In being aro, I never get to stop being aware of my disabilities in an environment so focused on online activity and activism.
How do you connect to your creative community as an aro-spec person?
Not at all. When the vast majority of the LGBTQIA+/queer writing community is focused on romance narratives, and when the vast majority of the a-spec writing community is focused on asexual narratives, and everything else is cishet and alloromantic, a shared passion for storytelling doesn’t bridge the gap. I have a few alloromantic writing friends, yes, but I feel like we’re speaking two different languages when it comes to discussing our craft. Unquestioned amatonormativity is far too tall a wall for me to surmount.
Most alloromantics aren’t going to understand what drives me when it comes to narrative and character, or the challenges that lie in eschewing romance as a genre writer. It’s easier to find connection with other creative aro-specs. Even if together we can’t climb over that wall, at least we recognise its existence.
How can the aro-spec community best help you as a creative?
Can folks please, if they have the ability, reblog the works by all the aro-spec creatures I’ve ever featured on this blog? We all need help in finding the few aro-specs who can afford to pay for our art, and the reblog button is the most effective way for our supporters to help expand our reach.
Please. Reblog the artist profiles. Reblog everyone’s creative media posts. (The “no posts with external links showing in tags” problem on Tumblr means that pride merch creators and published authors never get our content further than our own blogs if our followers don’t hit that reblog button.) I know this takes time and effort that not all aro-specs possess, but is a real, significant way you can help independent aro-spec creators continue to post the works you like, even when you can’t donate or purchase.
Can you share with us something about your current project?
April is Autism Acceptance Month, so I’m working on a trilogy of fantasy stories to post–Love in the House of the Ravens, One Strange Man and The Skin Game–about an abrosexual, aromantic autistic dealing with the many steps between learning he is aromantic, accepting his aromanticism and exploring non-romantic shapes of sexual attraction and experience.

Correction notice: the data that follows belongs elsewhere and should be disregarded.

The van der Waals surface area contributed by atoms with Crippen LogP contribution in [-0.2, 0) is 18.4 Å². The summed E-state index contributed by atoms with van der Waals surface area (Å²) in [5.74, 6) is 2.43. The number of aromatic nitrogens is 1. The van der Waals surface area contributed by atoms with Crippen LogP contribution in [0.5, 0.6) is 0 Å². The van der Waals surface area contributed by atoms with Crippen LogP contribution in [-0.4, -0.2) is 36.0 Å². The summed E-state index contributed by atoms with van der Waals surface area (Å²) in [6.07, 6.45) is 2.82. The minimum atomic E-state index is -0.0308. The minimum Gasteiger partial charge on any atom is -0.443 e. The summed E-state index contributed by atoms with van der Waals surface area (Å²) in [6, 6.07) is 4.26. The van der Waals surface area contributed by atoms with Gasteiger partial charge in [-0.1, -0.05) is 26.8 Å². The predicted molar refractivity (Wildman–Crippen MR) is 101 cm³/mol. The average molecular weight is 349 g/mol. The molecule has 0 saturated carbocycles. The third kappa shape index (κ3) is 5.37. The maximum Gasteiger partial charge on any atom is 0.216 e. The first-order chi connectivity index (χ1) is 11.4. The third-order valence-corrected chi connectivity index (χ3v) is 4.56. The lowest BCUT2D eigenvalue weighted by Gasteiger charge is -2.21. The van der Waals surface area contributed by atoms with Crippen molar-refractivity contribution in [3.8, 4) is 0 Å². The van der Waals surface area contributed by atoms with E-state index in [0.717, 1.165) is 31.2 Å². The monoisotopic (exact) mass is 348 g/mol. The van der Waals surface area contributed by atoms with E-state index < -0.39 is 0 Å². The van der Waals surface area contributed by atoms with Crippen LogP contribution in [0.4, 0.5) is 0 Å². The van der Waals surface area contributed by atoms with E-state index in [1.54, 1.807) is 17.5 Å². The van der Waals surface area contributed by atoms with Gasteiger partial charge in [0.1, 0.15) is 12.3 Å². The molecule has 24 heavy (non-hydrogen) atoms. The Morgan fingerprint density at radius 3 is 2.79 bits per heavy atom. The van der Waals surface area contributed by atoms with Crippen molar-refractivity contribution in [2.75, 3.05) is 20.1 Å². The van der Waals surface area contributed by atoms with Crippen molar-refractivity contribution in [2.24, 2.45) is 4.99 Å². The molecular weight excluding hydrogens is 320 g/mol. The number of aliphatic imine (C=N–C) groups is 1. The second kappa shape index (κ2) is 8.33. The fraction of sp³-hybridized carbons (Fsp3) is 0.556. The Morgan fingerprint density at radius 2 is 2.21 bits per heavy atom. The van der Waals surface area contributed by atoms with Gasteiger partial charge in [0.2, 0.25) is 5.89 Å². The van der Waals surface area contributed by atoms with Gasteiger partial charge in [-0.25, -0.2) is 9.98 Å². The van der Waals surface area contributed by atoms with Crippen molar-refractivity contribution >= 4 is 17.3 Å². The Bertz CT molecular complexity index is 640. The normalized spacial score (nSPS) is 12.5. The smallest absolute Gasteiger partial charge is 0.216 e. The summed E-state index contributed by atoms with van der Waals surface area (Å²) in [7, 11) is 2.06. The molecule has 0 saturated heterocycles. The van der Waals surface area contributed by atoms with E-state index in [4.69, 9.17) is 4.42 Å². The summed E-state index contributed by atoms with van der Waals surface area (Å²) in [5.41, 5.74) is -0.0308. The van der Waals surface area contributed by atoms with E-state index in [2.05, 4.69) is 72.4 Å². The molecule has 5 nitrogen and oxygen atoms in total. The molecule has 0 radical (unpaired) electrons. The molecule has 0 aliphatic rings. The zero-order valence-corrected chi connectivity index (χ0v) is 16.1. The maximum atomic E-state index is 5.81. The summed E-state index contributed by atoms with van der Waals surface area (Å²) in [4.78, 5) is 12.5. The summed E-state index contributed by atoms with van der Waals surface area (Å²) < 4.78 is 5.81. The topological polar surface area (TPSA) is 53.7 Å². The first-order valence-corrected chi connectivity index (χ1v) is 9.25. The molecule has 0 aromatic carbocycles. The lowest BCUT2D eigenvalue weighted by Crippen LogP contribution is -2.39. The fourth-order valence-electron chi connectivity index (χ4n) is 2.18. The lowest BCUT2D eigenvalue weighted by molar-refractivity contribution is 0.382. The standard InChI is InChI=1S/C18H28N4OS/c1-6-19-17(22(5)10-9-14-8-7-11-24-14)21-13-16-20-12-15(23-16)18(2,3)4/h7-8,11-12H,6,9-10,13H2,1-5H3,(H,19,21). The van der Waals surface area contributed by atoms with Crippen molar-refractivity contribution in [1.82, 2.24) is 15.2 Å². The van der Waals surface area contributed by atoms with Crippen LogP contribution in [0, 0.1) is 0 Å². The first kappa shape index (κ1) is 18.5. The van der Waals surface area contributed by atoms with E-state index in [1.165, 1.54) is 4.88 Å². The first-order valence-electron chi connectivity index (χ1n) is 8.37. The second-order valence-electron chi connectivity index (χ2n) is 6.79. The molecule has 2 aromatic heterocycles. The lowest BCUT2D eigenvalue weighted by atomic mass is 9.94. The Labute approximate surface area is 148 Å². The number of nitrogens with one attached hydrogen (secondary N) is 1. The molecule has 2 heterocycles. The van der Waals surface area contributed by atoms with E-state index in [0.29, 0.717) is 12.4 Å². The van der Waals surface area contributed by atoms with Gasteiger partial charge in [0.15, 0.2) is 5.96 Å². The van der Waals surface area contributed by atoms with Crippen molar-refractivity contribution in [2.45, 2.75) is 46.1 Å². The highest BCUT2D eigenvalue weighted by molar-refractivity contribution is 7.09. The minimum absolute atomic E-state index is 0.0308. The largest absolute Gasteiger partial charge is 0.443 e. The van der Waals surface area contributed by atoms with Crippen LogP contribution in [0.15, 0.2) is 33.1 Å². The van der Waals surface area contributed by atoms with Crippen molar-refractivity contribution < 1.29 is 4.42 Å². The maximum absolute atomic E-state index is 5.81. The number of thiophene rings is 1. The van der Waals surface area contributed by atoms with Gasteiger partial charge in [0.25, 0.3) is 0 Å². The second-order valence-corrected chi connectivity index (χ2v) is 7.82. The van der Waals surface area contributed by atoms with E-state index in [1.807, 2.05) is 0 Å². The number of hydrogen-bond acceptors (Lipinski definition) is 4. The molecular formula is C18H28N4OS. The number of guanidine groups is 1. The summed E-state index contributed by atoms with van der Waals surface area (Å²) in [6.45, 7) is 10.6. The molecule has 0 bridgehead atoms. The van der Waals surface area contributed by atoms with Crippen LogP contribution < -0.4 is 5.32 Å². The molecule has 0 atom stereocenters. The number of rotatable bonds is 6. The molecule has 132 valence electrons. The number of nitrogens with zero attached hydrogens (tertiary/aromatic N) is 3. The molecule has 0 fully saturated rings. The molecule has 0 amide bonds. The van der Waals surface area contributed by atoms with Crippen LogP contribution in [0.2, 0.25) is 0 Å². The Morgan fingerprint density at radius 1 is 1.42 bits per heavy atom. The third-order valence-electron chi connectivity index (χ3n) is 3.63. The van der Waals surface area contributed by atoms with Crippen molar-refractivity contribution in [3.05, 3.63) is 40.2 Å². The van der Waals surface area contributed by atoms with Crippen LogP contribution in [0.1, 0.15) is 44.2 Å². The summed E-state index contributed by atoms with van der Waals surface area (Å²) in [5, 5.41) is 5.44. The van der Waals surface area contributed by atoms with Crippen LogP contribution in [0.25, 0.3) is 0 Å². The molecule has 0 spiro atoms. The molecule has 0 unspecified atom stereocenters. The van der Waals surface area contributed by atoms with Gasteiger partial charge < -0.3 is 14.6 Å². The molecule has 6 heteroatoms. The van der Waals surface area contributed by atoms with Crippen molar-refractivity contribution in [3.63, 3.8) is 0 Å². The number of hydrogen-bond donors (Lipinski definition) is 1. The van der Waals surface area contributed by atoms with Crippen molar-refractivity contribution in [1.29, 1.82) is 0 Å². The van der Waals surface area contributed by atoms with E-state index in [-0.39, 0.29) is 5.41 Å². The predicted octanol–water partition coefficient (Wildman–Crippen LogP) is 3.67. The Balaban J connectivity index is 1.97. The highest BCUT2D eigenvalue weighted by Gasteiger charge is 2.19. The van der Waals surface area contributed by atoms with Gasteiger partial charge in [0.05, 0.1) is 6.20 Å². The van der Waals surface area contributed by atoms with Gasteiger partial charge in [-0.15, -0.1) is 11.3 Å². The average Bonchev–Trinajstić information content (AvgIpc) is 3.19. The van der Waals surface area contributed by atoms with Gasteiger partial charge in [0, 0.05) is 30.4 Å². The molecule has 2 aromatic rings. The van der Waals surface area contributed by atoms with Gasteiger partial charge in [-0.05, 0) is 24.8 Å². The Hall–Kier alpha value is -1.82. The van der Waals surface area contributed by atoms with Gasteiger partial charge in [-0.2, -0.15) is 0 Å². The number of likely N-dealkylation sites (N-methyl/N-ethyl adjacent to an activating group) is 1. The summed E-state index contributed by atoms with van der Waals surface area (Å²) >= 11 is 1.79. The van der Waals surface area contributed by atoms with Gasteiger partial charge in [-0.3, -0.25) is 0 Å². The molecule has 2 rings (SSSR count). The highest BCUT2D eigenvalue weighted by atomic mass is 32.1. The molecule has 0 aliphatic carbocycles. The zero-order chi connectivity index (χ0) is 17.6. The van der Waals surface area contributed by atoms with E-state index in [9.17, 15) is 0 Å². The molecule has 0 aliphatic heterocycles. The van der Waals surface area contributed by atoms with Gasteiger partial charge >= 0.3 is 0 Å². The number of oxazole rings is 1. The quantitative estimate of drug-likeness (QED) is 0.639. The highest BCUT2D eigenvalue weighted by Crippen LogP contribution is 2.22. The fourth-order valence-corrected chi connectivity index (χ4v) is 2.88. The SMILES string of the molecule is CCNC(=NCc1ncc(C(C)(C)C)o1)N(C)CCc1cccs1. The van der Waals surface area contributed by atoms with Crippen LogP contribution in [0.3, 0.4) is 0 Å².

If Western society has almost nothing to say on the experiences of aromanticism shaped by sexual attraction, there’s even less on what aromanticism shaped by sexual attraction looks like when the aro in question is autistic. When one is already alien in one’s own society, it’s hard not to struggle with the fear of being seen as even more different. This trilogy looks at the challenge of accepting the word as an autistic in an ableist world, no matter how much aromanticism rings true.
I’ve also never seen storytelling that depicts non-romantic sexual experiences negotiated through some of the limitations and requirements associated with autism. What does sex best look like as an allo-aro autistic when it centres my feelings, needs and abilities? I don’t even know, so the last story is my trying to figure out one possible road to that destination.
Have you any forthcoming works we should look forward to?
The other piece I’m editing is a short story called Like the Other Prince, the fourth book in the Eagle Court series. This one features new characters: an abroromantic, abrosexual trans man in the beginnings of a QPR with an allo-aro gay cis man, against the backdrop of a city that claims to recognise those things in theory–but theory isn’t reality. It’s about the pressures of hiding one’s identity, the pain of living in a world where acceptance is a thing that’s spoken but not delivered, and the way having friends and family (chosen or blood) who do offer true recognition and validation are the difference between death and survival. The aromanticism, this time, is fairly incidental. I’m not sure when it will be ready to publish, but I’d like it to be in the next few months or so.